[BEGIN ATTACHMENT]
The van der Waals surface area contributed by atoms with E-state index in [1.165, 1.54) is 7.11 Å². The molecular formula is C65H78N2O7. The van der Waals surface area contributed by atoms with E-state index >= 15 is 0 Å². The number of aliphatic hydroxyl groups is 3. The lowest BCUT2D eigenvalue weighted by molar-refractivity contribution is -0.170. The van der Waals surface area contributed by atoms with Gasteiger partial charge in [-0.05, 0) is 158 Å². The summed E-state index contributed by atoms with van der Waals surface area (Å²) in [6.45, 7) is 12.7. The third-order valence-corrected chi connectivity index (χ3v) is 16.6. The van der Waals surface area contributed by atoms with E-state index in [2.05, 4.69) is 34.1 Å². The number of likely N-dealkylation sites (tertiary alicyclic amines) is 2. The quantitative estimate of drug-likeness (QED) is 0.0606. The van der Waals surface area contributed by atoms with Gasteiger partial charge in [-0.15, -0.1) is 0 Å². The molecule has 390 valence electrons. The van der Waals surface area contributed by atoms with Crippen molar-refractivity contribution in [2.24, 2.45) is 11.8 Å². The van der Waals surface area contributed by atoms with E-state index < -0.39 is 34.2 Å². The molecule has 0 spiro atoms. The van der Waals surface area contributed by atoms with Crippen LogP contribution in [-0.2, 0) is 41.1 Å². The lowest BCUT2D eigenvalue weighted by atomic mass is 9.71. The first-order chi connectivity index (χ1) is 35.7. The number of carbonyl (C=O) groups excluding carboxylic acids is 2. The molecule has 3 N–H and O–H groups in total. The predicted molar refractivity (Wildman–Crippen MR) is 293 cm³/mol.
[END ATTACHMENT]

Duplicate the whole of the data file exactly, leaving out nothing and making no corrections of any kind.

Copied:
The van der Waals surface area contributed by atoms with E-state index in [1.165, 1.54) is 7.11 Å². The molecular formula is C65H78N2O7. The van der Waals surface area contributed by atoms with E-state index >= 15 is 0 Å². The number of aliphatic hydroxyl groups is 3. The lowest BCUT2D eigenvalue weighted by molar-refractivity contribution is -0.170. The van der Waals surface area contributed by atoms with Gasteiger partial charge in [-0.05, 0) is 158 Å². The summed E-state index contributed by atoms with van der Waals surface area (Å²) in [6.45, 7) is 12.7. The third-order valence-corrected chi connectivity index (χ3v) is 16.6. The van der Waals surface area contributed by atoms with E-state index in [2.05, 4.69) is 34.1 Å². The number of likely N-dealkylation sites (tertiary alicyclic amines) is 2. The quantitative estimate of drug-likeness (QED) is 0.0606. The van der Waals surface area contributed by atoms with Gasteiger partial charge in [-0.15, -0.1) is 0 Å². The molecule has 390 valence electrons. The van der Waals surface area contributed by atoms with Crippen molar-refractivity contribution in [2.24, 2.45) is 11.8 Å². The van der Waals surface area contributed by atoms with E-state index < -0.39 is 34.2 Å². The molecule has 0 spiro atoms. The van der Waals surface area contributed by atoms with Crippen LogP contribution in [-0.2, 0) is 41.1 Å². The lowest BCUT2D eigenvalue weighted by atomic mass is 9.71. The first-order chi connectivity index (χ1) is 35.7. The number of carbonyl (C=O) groups excluding carboxylic acids is 2. The molecule has 3 N–H and O–H groups in total. The predicted molar refractivity (Wildman–Crippen MR) is 293 cm³/mol.